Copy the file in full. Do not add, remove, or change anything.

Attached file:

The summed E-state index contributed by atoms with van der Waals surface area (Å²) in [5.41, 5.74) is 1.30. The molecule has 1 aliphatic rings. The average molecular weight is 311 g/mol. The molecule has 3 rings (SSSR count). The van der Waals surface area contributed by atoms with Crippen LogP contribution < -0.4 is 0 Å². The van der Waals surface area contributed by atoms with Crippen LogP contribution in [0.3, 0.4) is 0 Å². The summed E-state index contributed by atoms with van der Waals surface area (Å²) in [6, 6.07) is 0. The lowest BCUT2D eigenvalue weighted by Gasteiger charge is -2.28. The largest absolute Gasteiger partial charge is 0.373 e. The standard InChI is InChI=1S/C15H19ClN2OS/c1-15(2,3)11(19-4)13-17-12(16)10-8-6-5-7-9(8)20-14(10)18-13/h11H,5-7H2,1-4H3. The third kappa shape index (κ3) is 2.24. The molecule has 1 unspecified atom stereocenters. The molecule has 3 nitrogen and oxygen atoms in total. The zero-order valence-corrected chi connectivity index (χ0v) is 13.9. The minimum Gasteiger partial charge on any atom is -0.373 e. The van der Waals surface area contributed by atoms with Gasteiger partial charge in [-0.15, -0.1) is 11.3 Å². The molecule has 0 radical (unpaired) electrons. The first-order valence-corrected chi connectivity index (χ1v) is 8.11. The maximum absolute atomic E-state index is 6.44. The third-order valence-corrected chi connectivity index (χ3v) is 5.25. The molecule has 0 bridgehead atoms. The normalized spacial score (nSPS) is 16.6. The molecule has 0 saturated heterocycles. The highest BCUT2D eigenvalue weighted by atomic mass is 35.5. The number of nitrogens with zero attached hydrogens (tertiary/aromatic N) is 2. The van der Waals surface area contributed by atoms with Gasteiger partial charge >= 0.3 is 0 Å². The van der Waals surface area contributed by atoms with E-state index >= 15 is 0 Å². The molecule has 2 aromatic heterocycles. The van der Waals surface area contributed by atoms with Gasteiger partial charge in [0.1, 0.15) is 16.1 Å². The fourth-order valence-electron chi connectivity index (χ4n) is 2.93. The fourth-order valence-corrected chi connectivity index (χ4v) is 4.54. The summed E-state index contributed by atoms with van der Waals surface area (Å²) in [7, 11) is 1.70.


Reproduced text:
The summed E-state index contributed by atoms with van der Waals surface area (Å²) in [5.41, 5.74) is 1.30. The molecule has 1 aliphatic rings. The average molecular weight is 311 g/mol. The molecule has 3 rings (SSSR count). The van der Waals surface area contributed by atoms with Crippen LogP contribution < -0.4 is 0 Å². The van der Waals surface area contributed by atoms with Crippen LogP contribution in [0.3, 0.4) is 0 Å². The summed E-state index contributed by atoms with van der Waals surface area (Å²) in [6, 6.07) is 0. The lowest BCUT2D eigenvalue weighted by Gasteiger charge is -2.28. The largest absolute Gasteiger partial charge is 0.373 e. The standard InChI is InChI=1S/C15H19ClN2OS/c1-15(2,3)11(19-4)13-17-12(16)10-8-6-5-7-9(8)20-14(10)18-13/h11H,5-7H2,1-4H3. The third kappa shape index (κ3) is 2.24. The molecule has 1 unspecified atom stereocenters. The molecule has 3 nitrogen and oxygen atoms in total. The zero-order valence-corrected chi connectivity index (χ0v) is 13.9. The minimum Gasteiger partial charge on any atom is -0.373 e. The van der Waals surface area contributed by atoms with Gasteiger partial charge in [-0.15, -0.1) is 11.3 Å². The molecule has 0 radical (unpaired) electrons. The first-order valence-corrected chi connectivity index (χ1v) is 8.11. The maximum absolute atomic E-state index is 6.44. The third-order valence-corrected chi connectivity index (χ3v) is 5.25. The molecule has 0 bridgehead atoms. The normalized spacial score (nSPS) is 16.6. The molecule has 0 saturated heterocycles. The highest BCUT2D eigenvalue weighted by atomic mass is 35.5. The number of nitrogens with zero attached hydrogens (tertiary/aromatic N) is 2. The van der Waals surface area contributed by atoms with Gasteiger partial charge >= 0.3 is 0 Å². The van der Waals surface area contributed by atoms with E-state index >= 15 is 0 Å². The molecule has 2 aromatic heterocycles. The van der Waals surface area contributed by atoms with Gasteiger partial charge in [0.1, 0.15) is 16.1 Å². The fourth-order valence-electron chi connectivity index (χ4n) is 2.93. The fourth-order valence-corrected chi connectivity index (χ4v) is 4.54. The summed E-state index contributed by atoms with van der Waals surface area (Å²) in [7, 11) is 1.70.